Relief came in nice and early, so we were off twenty minutes before schedule. It was D-watches end-of-four-night-shifts-in-a-row-let’s-beat-sleep-with-a-pint party, and I was interested how the morning would tootle along; six sleep deprived zombies in green, and myself, a sleep deprived tourist. A glass, a chat, and back to a comfortable bed, maybe.
First of all, time to get some food. Fried breakfast and a pint sounded like a plan, and transport to a pub (that was actually open at 7am) was promptly organised – I had a vague feeling these guys had done this before. As it happens as a foreigner amongst locals, I was attacked with questions from all sides, interspersed with interesting facts from the office, including a “who would you sleep with if you had to” competition between two of the blokes. I don’t know anybody in their office, but I am vaguely familiar with the baboons and the hippos and the London Zoo – and if they are your first choice, I think you might need your head checked. Or your eyesight. Or both.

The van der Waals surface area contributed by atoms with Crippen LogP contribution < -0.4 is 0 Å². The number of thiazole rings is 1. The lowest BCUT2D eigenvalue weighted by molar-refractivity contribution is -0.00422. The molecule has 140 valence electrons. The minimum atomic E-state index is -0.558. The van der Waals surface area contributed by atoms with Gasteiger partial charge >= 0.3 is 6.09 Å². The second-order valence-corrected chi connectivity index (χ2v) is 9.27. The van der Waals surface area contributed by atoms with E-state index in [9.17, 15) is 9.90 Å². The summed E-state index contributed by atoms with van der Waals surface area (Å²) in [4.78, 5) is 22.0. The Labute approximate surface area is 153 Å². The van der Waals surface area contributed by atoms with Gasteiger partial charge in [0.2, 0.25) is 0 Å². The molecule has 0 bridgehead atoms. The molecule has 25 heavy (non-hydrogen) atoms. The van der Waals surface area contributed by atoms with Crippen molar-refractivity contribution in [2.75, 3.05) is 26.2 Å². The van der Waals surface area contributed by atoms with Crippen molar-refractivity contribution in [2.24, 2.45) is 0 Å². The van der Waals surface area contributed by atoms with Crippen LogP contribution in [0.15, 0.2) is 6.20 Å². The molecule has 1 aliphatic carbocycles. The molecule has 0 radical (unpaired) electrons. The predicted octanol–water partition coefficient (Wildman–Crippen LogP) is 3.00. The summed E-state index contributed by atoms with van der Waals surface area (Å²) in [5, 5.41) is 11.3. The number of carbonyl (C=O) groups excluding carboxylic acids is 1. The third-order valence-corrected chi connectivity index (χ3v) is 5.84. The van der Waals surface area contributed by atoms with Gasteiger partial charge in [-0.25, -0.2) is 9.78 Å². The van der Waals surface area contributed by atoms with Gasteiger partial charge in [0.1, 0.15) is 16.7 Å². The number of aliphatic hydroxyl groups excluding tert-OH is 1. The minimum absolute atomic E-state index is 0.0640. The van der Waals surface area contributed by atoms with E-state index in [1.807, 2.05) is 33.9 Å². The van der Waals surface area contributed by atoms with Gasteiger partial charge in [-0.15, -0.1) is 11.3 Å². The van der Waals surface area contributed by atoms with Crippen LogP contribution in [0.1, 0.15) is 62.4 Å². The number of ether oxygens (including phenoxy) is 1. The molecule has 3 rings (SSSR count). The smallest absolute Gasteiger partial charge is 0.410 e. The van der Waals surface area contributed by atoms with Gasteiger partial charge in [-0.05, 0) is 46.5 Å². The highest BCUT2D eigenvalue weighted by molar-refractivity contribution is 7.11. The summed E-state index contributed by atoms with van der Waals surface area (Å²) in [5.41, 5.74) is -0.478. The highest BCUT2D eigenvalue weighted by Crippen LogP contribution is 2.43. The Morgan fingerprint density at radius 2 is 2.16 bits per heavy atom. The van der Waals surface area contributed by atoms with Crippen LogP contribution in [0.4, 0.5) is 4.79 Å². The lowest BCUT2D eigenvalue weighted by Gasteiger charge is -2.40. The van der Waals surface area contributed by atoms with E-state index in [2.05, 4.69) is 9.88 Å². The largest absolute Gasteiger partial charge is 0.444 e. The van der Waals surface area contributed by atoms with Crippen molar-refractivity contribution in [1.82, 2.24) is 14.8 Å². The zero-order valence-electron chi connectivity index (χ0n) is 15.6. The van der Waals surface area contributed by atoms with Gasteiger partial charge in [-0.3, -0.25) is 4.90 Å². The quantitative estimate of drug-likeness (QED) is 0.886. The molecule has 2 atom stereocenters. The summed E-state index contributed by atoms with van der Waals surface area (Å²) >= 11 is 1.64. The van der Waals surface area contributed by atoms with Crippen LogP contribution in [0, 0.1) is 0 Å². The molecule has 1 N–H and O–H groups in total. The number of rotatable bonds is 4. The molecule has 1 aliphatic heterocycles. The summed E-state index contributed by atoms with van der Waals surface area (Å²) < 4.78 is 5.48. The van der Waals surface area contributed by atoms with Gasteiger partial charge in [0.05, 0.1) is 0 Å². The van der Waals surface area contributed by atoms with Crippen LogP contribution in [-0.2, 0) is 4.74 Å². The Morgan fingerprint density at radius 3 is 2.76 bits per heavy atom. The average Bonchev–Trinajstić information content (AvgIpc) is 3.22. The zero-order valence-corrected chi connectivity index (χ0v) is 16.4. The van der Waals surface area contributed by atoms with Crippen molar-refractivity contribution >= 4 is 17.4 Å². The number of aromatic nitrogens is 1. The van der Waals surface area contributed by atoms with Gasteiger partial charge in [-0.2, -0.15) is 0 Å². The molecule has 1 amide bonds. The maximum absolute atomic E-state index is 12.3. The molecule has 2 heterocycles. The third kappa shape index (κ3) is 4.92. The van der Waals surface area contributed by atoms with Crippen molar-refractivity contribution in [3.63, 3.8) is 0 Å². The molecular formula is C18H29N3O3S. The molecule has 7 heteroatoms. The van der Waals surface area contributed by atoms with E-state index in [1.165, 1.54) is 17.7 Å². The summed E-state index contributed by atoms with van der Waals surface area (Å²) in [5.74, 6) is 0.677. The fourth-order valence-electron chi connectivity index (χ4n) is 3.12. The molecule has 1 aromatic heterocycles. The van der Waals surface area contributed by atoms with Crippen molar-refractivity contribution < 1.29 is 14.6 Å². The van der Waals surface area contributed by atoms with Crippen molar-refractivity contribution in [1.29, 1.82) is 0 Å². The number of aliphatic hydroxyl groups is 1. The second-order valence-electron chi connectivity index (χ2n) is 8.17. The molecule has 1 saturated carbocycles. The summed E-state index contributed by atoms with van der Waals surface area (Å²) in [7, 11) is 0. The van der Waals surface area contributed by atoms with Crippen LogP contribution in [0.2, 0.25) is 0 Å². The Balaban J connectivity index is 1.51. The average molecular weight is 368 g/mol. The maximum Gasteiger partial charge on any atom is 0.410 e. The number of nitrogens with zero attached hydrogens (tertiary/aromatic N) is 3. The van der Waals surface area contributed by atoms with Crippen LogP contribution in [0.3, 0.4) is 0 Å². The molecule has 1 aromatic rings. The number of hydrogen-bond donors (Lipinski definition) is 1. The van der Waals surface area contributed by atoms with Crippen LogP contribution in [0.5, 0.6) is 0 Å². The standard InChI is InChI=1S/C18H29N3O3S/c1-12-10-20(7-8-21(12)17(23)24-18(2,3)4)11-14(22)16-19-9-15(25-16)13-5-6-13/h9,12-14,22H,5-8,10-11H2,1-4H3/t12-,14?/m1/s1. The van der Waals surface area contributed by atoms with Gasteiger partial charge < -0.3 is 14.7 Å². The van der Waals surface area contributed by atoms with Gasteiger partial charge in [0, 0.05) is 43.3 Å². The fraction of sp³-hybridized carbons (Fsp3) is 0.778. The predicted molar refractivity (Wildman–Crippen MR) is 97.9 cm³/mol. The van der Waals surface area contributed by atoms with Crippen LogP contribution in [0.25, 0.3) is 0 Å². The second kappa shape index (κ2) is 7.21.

The animals changed from London Zoo to Australian fauna – the sharks and snakes, wombats, echidnas, kangaroos. Then on to the sparse population of the country, and the vast distances. Then on to Australian Film and Television (nobody really knew of anything except for Crocodile Dundee and Neighbours). Then Australian Music (again, not much was known – but I was more than happy to share some good Aussie stuff with the deprived lads and lasses). By then, the venue had changed, then sun had warmed the senses, and that nice fuzzy and warm feeling had gotten hold of me – they were a great bunch of people I was out with, and I was having a good time. Maybe the fuzziness was also related to some other external liquid factors, but not once did I fall over or anything of sorts. I even managed to sink a ball on the snooker table.
Having said that, I can’t actually remember playing snooker. Well, it was nearly eight weeks ago now.
Anyway, the day continued, mine having begun abruptly at 3am, theirs having begun at 7pm the previous night. One by one we parted ways to our beloved and comfy beds, and by midnight, I too was horizontal, sound asleep. Thanks to D Watch – What a day!